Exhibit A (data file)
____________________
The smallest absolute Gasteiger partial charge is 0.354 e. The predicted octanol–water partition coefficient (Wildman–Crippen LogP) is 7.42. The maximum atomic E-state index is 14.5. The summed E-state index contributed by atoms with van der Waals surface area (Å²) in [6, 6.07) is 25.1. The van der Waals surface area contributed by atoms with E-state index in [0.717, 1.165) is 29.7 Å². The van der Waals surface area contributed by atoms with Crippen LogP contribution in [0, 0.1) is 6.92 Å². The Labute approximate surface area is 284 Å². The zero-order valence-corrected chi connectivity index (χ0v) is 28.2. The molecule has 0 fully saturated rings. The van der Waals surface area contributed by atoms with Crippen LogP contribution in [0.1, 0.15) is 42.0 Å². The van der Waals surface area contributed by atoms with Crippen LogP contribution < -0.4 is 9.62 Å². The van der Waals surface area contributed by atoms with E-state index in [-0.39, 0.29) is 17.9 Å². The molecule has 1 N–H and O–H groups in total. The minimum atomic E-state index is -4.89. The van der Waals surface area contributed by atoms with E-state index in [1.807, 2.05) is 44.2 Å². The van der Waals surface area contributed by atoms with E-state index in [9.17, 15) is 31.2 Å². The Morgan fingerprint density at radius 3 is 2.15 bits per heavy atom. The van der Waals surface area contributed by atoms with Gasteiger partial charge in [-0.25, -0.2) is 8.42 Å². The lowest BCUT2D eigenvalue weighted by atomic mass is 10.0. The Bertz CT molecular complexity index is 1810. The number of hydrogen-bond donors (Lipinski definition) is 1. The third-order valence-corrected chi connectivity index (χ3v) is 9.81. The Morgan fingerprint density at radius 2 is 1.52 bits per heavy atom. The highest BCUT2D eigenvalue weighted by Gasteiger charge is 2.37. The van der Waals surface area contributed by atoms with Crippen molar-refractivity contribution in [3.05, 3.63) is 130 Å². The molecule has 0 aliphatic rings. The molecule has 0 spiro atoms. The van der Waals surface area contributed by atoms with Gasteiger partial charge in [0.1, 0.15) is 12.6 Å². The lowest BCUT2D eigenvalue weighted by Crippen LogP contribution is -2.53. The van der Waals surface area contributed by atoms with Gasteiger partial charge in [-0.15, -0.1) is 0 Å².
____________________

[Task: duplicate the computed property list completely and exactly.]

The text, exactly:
The smallest absolute Gasteiger partial charge is 0.354 e. The predicted octanol–water partition coefficient (Wildman–Crippen LogP) is 7.42. The maximum atomic E-state index is 14.5. The summed E-state index contributed by atoms with van der Waals surface area (Å²) in [6, 6.07) is 25.1. The van der Waals surface area contributed by atoms with E-state index in [0.717, 1.165) is 29.7 Å². The van der Waals surface area contributed by atoms with Crippen LogP contribution in [0, 0.1) is 6.92 Å². The Labute approximate surface area is 284 Å². The zero-order valence-corrected chi connectivity index (χ0v) is 28.2. The molecule has 0 fully saturated rings. The van der Waals surface area contributed by atoms with Crippen LogP contribution in [0.1, 0.15) is 42.0 Å². The van der Waals surface area contributed by atoms with Crippen LogP contribution < -0.4 is 9.62 Å². The van der Waals surface area contributed by atoms with E-state index in [-0.39, 0.29) is 17.9 Å². The molecule has 1 N–H and O–H groups in total. The minimum atomic E-state index is -4.89. The van der Waals surface area contributed by atoms with E-state index in [1.807, 2.05) is 44.2 Å². The van der Waals surface area contributed by atoms with E-state index in [9.17, 15) is 31.2 Å². The Morgan fingerprint density at radius 3 is 2.15 bits per heavy atom. The van der Waals surface area contributed by atoms with Gasteiger partial charge in [-0.25, -0.2) is 8.42 Å². The lowest BCUT2D eigenvalue weighted by atomic mass is 10.0. The Bertz CT molecular complexity index is 1810. The number of hydrogen-bond donors (Lipinski definition) is 1. The third-order valence-corrected chi connectivity index (χ3v) is 9.81. The Morgan fingerprint density at radius 2 is 1.52 bits per heavy atom. The highest BCUT2D eigenvalue weighted by Gasteiger charge is 2.37. The van der Waals surface area contributed by atoms with Crippen molar-refractivity contribution in [3.05, 3.63) is 130 Å². The molecule has 0 aliphatic rings. The molecule has 0 spiro atoms. The van der Waals surface area contributed by atoms with Gasteiger partial charge in [0.1, 0.15) is 12.6 Å². The lowest BCUT2D eigenvalue weighted by Crippen LogP contribution is -2.53. The van der Waals surface area contributed by atoms with Gasteiger partial charge in [-0.15, -0.1) is 0 Å².